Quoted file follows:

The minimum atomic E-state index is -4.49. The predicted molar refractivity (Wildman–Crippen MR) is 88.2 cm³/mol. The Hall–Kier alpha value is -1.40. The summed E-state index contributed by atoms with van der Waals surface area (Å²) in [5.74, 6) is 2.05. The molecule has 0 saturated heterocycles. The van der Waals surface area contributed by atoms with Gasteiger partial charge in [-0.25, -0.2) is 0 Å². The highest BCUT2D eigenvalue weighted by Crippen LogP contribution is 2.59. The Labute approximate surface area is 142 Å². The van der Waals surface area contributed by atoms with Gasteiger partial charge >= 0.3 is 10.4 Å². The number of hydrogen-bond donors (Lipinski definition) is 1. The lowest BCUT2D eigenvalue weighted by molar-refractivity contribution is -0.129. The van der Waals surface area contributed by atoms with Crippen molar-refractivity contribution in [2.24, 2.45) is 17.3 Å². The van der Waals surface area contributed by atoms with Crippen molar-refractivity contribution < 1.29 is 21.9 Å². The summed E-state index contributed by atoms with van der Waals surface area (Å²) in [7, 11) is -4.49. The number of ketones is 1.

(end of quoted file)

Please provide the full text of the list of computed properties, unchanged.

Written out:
The minimum atomic E-state index is -4.49. The predicted molar refractivity (Wildman–Crippen MR) is 88.2 cm³/mol. The Hall–Kier alpha value is -1.40. The summed E-state index contributed by atoms with van der Waals surface area (Å²) in [5.74, 6) is 2.05. The molecule has 0 saturated heterocycles. The van der Waals surface area contributed by atoms with Gasteiger partial charge in [-0.25, -0.2) is 0 Å². The highest BCUT2D eigenvalue weighted by Crippen LogP contribution is 2.59. The Labute approximate surface area is 142 Å². The van der Waals surface area contributed by atoms with Gasteiger partial charge >= 0.3 is 10.4 Å². The number of hydrogen-bond donors (Lipinski definition) is 1. The lowest BCUT2D eigenvalue weighted by molar-refractivity contribution is -0.129. The van der Waals surface area contributed by atoms with Crippen molar-refractivity contribution in [2.24, 2.45) is 17.3 Å². The van der Waals surface area contributed by atoms with Crippen molar-refractivity contribution < 1.29 is 21.9 Å². The summed E-state index contributed by atoms with van der Waals surface area (Å²) in [7, 11) is -4.49. The number of ketones is 1.